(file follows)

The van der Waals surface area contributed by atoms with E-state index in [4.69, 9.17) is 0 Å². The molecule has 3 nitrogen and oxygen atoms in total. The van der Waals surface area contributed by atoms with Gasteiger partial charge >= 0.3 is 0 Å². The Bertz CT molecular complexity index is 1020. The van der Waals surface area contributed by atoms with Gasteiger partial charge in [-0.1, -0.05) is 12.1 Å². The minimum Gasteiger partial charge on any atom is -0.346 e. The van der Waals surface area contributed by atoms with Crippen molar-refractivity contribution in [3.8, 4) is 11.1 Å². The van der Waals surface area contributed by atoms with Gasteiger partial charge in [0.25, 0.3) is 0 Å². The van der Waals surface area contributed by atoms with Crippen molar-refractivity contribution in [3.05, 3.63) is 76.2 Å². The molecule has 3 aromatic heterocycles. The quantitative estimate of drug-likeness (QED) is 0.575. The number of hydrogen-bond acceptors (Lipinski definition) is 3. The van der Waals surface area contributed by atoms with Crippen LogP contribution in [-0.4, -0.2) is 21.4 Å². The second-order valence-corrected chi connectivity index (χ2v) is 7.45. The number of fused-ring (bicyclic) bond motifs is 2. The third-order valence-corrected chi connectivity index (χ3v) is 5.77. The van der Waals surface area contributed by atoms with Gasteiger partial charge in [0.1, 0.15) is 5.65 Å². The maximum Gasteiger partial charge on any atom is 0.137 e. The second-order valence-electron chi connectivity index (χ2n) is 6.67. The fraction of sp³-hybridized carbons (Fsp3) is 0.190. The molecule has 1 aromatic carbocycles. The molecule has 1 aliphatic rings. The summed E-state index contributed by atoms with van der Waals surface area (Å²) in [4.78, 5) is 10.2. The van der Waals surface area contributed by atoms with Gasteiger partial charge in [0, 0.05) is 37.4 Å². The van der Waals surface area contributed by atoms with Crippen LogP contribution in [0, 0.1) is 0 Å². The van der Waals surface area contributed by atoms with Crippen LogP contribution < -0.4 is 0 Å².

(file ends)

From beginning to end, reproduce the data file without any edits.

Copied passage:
The van der Waals surface area contributed by atoms with E-state index in [4.69, 9.17) is 0 Å². The molecule has 3 nitrogen and oxygen atoms in total. The van der Waals surface area contributed by atoms with Gasteiger partial charge >= 0.3 is 0 Å². The Bertz CT molecular complexity index is 1020. The van der Waals surface area contributed by atoms with Gasteiger partial charge in [-0.1, -0.05) is 12.1 Å². The minimum Gasteiger partial charge on any atom is -0.346 e. The van der Waals surface area contributed by atoms with Crippen molar-refractivity contribution in [3.8, 4) is 11.1 Å². The van der Waals surface area contributed by atoms with Gasteiger partial charge in [0.25, 0.3) is 0 Å². The van der Waals surface area contributed by atoms with Crippen molar-refractivity contribution in [3.05, 3.63) is 76.2 Å². The molecule has 3 aromatic heterocycles. The quantitative estimate of drug-likeness (QED) is 0.575. The number of hydrogen-bond acceptors (Lipinski definition) is 3. The van der Waals surface area contributed by atoms with Crippen LogP contribution in [-0.4, -0.2) is 21.4 Å². The second-order valence-corrected chi connectivity index (χ2v) is 7.45. The number of fused-ring (bicyclic) bond motifs is 2. The third-order valence-corrected chi connectivity index (χ3v) is 5.77. The van der Waals surface area contributed by atoms with Gasteiger partial charge in [0.1, 0.15) is 5.65 Å². The maximum Gasteiger partial charge on any atom is 0.137 e. The second-order valence-electron chi connectivity index (χ2n) is 6.67. The fraction of sp³-hybridized carbons (Fsp3) is 0.190. The molecule has 1 aromatic carbocycles. The molecule has 1 aliphatic rings. The summed E-state index contributed by atoms with van der Waals surface area (Å²) in [4.78, 5) is 10.2. The van der Waals surface area contributed by atoms with Gasteiger partial charge in [0, 0.05) is 37.4 Å². The van der Waals surface area contributed by atoms with Crippen LogP contribution in [0, 0.1) is 0 Å². The van der Waals surface area contributed by atoms with Crippen LogP contribution < -0.4 is 0 Å².